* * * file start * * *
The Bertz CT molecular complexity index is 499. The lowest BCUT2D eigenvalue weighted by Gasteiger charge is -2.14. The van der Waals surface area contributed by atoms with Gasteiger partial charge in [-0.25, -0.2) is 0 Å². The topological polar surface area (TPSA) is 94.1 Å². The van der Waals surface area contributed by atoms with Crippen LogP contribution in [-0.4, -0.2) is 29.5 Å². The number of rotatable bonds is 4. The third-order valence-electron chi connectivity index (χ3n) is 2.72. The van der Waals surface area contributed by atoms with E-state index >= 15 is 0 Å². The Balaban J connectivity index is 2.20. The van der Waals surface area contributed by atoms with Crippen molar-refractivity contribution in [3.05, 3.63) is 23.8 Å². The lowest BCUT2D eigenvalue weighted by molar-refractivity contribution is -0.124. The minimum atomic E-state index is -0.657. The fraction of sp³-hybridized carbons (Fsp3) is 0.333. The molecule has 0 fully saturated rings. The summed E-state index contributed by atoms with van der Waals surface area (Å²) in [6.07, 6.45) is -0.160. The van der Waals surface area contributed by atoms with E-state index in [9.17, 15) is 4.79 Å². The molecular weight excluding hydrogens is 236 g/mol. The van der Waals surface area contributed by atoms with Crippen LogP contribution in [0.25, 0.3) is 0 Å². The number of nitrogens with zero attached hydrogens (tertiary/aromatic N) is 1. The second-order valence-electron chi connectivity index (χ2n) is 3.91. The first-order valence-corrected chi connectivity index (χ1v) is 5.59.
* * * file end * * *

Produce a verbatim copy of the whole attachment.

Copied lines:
The Bertz CT molecular complexity index is 499. The lowest BCUT2D eigenvalue weighted by Gasteiger charge is -2.14. The van der Waals surface area contributed by atoms with Gasteiger partial charge in [-0.25, -0.2) is 0 Å². The topological polar surface area (TPSA) is 94.1 Å². The van der Waals surface area contributed by atoms with Crippen LogP contribution in [-0.4, -0.2) is 29.5 Å². The number of rotatable bonds is 4. The third-order valence-electron chi connectivity index (χ3n) is 2.72. The van der Waals surface area contributed by atoms with E-state index >= 15 is 0 Å². The Balaban J connectivity index is 2.20. The van der Waals surface area contributed by atoms with Crippen molar-refractivity contribution in [3.05, 3.63) is 23.8 Å². The lowest BCUT2D eigenvalue weighted by molar-refractivity contribution is -0.124. The minimum atomic E-state index is -0.657. The fraction of sp³-hybridized carbons (Fsp3) is 0.333. The molecule has 0 fully saturated rings. The summed E-state index contributed by atoms with van der Waals surface area (Å²) in [6.07, 6.45) is -0.160. The van der Waals surface area contributed by atoms with E-state index in [9.17, 15) is 4.79 Å². The molecular weight excluding hydrogens is 236 g/mol. The van der Waals surface area contributed by atoms with Crippen LogP contribution in [0.25, 0.3) is 0 Å². The number of nitrogens with zero attached hydrogens (tertiary/aromatic N) is 1. The second-order valence-electron chi connectivity index (χ2n) is 3.91. The first-order valence-corrected chi connectivity index (χ1v) is 5.59.